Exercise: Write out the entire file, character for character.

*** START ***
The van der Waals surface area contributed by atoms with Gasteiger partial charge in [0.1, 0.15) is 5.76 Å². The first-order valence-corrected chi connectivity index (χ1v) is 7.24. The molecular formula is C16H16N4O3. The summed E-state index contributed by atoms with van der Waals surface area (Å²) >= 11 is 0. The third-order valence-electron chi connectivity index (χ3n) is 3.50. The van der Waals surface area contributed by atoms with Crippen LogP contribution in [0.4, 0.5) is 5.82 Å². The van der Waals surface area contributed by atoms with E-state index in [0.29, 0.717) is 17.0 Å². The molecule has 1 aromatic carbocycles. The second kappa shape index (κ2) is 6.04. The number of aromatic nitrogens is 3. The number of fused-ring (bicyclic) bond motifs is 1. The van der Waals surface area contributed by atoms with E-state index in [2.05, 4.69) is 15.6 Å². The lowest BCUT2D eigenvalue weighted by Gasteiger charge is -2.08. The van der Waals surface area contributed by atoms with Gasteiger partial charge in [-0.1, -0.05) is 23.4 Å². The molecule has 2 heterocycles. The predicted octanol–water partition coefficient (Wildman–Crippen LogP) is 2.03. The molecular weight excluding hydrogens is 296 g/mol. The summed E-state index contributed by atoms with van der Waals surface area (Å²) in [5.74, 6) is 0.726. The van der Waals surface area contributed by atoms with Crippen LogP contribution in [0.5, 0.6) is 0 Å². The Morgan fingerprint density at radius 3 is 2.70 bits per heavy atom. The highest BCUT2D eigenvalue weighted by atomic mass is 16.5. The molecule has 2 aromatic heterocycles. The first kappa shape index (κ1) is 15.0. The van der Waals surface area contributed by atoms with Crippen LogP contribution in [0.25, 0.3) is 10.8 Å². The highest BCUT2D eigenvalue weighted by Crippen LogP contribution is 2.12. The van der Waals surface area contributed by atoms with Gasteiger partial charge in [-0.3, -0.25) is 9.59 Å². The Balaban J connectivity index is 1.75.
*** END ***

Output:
The van der Waals surface area contributed by atoms with Gasteiger partial charge in [0.1, 0.15) is 5.76 Å². The first-order valence-corrected chi connectivity index (χ1v) is 7.24. The molecular formula is C16H16N4O3. The summed E-state index contributed by atoms with van der Waals surface area (Å²) >= 11 is 0. The third-order valence-electron chi connectivity index (χ3n) is 3.50. The van der Waals surface area contributed by atoms with Crippen LogP contribution in [0.4, 0.5) is 5.82 Å². The van der Waals surface area contributed by atoms with E-state index in [0.29, 0.717) is 17.0 Å². The molecule has 1 aromatic carbocycles. The second kappa shape index (κ2) is 6.04. The number of aromatic nitrogens is 3. The number of fused-ring (bicyclic) bond motifs is 1. The van der Waals surface area contributed by atoms with E-state index in [2.05, 4.69) is 15.6 Å². The lowest BCUT2D eigenvalue weighted by Gasteiger charge is -2.08. The van der Waals surface area contributed by atoms with Gasteiger partial charge in [-0.1, -0.05) is 23.4 Å². The molecule has 2 heterocycles. The predicted octanol–water partition coefficient (Wildman–Crippen LogP) is 2.03. The molecular weight excluding hydrogens is 296 g/mol. The summed E-state index contributed by atoms with van der Waals surface area (Å²) in [5.74, 6) is 0.726. The van der Waals surface area contributed by atoms with Crippen LogP contribution in [0.5, 0.6) is 0 Å². The Morgan fingerprint density at radius 3 is 2.70 bits per heavy atom. The highest BCUT2D eigenvalue weighted by atomic mass is 16.5. The molecule has 2 aromatic heterocycles. The first kappa shape index (κ1) is 15.0. The van der Waals surface area contributed by atoms with Crippen LogP contribution in [0.25, 0.3) is 10.8 Å². The highest BCUT2D eigenvalue weighted by Crippen LogP contribution is 2.12. The van der Waals surface area contributed by atoms with Gasteiger partial charge in [-0.3, -0.25) is 9.59 Å². The Balaban J connectivity index is 1.75.